Review: Native Union MM02t Curve Twin
Company: Native Union
Compatible: iPod touch 2G/3G/4G, iPad/iPad 2, All iPhones
In mid-2010, Native Union released Moshi Moshi 02 - MM02, a designer telephone handset created to bridge the gap between traditional phones and modern Skype-ready alternatives. Launched only months after the original iPad, MM02 was clearly designed before Apple's tablet was announced, and included four parts: a hard plastic base, modern curved handset, connecting cables, and a small rubber mat. The latter piece was included instead of a dock, enabling your device to lay alongside the phone and base on the surface of a table. Now that the iPad is a known quantity, Native Union has released MM02t ($60, now also known as Curve Twin), an updated version that adds two new tablet-friendly features for the same price.
The three core parts of MM02t are very similar to those in MM02: a telephone handset connected with a coiled cable to a weighted desktop base. You can choose from soft touch black or glossy white finishes, each with benefits and consequences we’ve discussed in prior Native Union reviews, though both are attractive and contemporary. Conspicuously new in the MM02t is a large passive resting area for a portrait-orientation tablet, plus enough spare room to accommodate an iPhone or iPod touch; an iPad in landscape orientation also fits, leaving no room for a second device. Because of this rubber-padded, slightly recessed nook in the back, MM02t is now around 4.7” deep, roughly a third more than its predecessor, with a similar 9.55” width and 1.5” height.
Hidden underneath the base below the resting area are two flat-cabled, spring-retracted headphone plugs: one comes from a green-striped opening, while the other’s unmarked. You pull one or both of the plugs out, connect your iPad and/or iPhone/iPod, then use a button on the top front of the base to switch the handset between devices. This button has a very subtle green ring that’s only obvious in one position, matching the aforementioned stripe to let you know which device is currently using the handset. In practice, the modest markings for both the button and the cable make it a little hard to know for sure which device is using the phone at a given moment—expect “hello, are you there?” questions if you’re using two devices—so a slightly more conspicuous marking of the headphone plug connector could help. (Note that another version of this accessory has been announced as MM02u; it will have only a single cable in its base, and sell for $10 less.)
While it’s tempting to suggest that Native Union add an illuminated toggle button within the base, MM02t doesn’t have any powered electronics inside, and that’s this accessory’s single most glaring omission. Put an iPad, iPhone, or iPod on top of it and you effectively block off its Dock Connector port, unless you want to turn it upside down or on a side. This means that a tablet and second device can rest on MM02t, recline for easier screen access, and stay connected for audio purposes, but their power, speaker, and some microphone access may be inhibited.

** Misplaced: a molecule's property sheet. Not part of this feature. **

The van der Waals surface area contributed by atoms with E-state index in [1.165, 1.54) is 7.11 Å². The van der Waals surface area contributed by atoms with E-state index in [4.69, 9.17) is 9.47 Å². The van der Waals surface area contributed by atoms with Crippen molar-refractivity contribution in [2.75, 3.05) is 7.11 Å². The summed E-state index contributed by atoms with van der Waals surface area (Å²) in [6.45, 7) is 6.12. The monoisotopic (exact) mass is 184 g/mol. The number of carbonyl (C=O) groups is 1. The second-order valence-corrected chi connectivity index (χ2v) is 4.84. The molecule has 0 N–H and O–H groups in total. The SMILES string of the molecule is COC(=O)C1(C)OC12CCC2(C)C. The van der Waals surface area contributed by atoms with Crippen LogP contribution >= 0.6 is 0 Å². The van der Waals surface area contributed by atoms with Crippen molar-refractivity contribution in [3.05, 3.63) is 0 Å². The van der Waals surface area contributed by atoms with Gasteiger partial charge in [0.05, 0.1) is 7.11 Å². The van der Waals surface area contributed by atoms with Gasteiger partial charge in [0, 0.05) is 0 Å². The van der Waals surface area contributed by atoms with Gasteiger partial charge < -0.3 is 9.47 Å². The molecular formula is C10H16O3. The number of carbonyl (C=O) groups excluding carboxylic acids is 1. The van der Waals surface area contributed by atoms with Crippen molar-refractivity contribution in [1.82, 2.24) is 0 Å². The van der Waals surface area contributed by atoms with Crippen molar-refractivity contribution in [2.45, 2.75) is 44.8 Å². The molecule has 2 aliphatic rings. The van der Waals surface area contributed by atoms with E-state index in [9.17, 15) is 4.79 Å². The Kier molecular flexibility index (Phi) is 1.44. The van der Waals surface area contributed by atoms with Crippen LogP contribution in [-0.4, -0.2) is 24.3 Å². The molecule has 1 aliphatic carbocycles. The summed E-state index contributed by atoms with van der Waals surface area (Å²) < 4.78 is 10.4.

The value of MM02t is thus very specific: like the original MM02, it’s here for traditional handset-assisted phone and VoIP calls, and for those purposes, it’s hard to fault. Callers said that the microphone sounded as good as the one on the iPhone 4S we tested during phone calls, and better than the iPad 2 we used for Skype calling, the latter due as much to the MM02t handset’s greater proximity to our mouths as anything else. While the MM02t handset speaker depends upon the connected device for power, it’s entirely acceptable for calling purposes, and can be made roughly as loud when held to your ear as an iPhone 4S placed at a comparable distance on a table. A button in the center of the handset lets you stop calls, activate Voice Control/Siri, or play/pause music should you want to hear it. But you probably won’t; the speakers built into the iPhone 4S and iPads are clearer for music, and far more convenient.
Overall, MM02t is as good by 2012 standards as its predecessor was in 2010: thanks to its new features, it’s worthy of the same $60 asking price despite major changes that have come to Apple’s devices since then. Having said that, however, MM02t remains quite narrowly tailored to one use—voice telephony—at a time when all of Apple’s compatible devices have grown FaceTime cameras for video calling, just one of a number of features that would benefit from greater support for a dock with proper integrated charging and audio pass-through features. It’s surely not easy to make a dock that can accommodate any random two Apple devices at once, but we’d be interested to see what Native Union’s great designers could accomplish if they tried.